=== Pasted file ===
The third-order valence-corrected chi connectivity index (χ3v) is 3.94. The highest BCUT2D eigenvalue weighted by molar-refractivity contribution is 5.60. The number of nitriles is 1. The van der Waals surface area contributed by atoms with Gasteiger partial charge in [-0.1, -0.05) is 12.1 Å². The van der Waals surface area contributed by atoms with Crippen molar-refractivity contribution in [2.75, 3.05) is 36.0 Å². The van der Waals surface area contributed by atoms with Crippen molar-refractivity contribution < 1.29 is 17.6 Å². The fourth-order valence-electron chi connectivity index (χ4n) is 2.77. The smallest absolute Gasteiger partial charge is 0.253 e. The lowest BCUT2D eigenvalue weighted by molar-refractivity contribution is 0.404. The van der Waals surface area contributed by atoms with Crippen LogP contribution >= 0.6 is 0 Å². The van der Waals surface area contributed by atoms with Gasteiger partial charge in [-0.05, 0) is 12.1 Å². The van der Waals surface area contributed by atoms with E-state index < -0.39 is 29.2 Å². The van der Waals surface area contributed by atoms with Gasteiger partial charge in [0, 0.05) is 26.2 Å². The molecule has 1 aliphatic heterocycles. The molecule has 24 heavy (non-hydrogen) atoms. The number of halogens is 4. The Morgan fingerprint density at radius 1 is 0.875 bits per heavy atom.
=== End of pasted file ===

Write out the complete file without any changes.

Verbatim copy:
The third-order valence-corrected chi connectivity index (χ3v) is 3.94. The highest BCUT2D eigenvalue weighted by molar-refractivity contribution is 5.60. The number of nitriles is 1. The van der Waals surface area contributed by atoms with Gasteiger partial charge in [-0.1, -0.05) is 12.1 Å². The van der Waals surface area contributed by atoms with Crippen molar-refractivity contribution in [2.75, 3.05) is 36.0 Å². The van der Waals surface area contributed by atoms with Crippen molar-refractivity contribution < 1.29 is 17.6 Å². The fourth-order valence-electron chi connectivity index (χ4n) is 2.77. The smallest absolute Gasteiger partial charge is 0.253 e. The lowest BCUT2D eigenvalue weighted by molar-refractivity contribution is 0.404. The van der Waals surface area contributed by atoms with Crippen LogP contribution >= 0.6 is 0 Å². The van der Waals surface area contributed by atoms with Gasteiger partial charge in [-0.05, 0) is 12.1 Å². The van der Waals surface area contributed by atoms with E-state index < -0.39 is 29.2 Å². The van der Waals surface area contributed by atoms with Gasteiger partial charge in [0, 0.05) is 26.2 Å². The molecule has 1 aliphatic heterocycles. The molecule has 24 heavy (non-hydrogen) atoms. The number of halogens is 4. The Morgan fingerprint density at radius 1 is 0.875 bits per heavy atom.